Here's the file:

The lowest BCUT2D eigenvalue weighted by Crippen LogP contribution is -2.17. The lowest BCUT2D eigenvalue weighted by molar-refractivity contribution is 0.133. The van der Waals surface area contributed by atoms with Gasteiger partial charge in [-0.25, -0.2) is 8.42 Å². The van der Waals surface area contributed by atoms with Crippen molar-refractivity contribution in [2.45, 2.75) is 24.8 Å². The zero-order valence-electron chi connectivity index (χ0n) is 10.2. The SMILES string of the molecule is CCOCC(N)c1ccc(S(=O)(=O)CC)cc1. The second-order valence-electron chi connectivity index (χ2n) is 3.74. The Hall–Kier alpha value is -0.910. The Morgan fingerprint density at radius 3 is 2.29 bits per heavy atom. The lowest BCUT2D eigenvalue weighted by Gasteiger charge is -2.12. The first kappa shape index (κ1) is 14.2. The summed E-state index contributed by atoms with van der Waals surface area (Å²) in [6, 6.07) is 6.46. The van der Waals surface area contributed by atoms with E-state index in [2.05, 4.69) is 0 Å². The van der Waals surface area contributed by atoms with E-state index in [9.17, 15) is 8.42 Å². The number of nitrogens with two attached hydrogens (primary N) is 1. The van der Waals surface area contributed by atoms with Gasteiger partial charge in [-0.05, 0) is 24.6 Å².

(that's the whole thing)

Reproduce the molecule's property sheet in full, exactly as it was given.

The lowest BCUT2D eigenvalue weighted by Crippen LogP contribution is -2.17. The lowest BCUT2D eigenvalue weighted by molar-refractivity contribution is 0.133. The van der Waals surface area contributed by atoms with Gasteiger partial charge in [-0.25, -0.2) is 8.42 Å². The van der Waals surface area contributed by atoms with Crippen molar-refractivity contribution in [2.45, 2.75) is 24.8 Å². The zero-order valence-electron chi connectivity index (χ0n) is 10.2. The SMILES string of the molecule is CCOCC(N)c1ccc(S(=O)(=O)CC)cc1. The second-order valence-electron chi connectivity index (χ2n) is 3.74. The Hall–Kier alpha value is -0.910. The Morgan fingerprint density at radius 3 is 2.29 bits per heavy atom. The lowest BCUT2D eigenvalue weighted by Gasteiger charge is -2.12. The first kappa shape index (κ1) is 14.2. The summed E-state index contributed by atoms with van der Waals surface area (Å²) in [6, 6.07) is 6.46. The van der Waals surface area contributed by atoms with E-state index in [2.05, 4.69) is 0 Å². The van der Waals surface area contributed by atoms with E-state index in [9.17, 15) is 8.42 Å². The number of nitrogens with two attached hydrogens (primary N) is 1. The van der Waals surface area contributed by atoms with Gasteiger partial charge in [-0.05, 0) is 24.6 Å².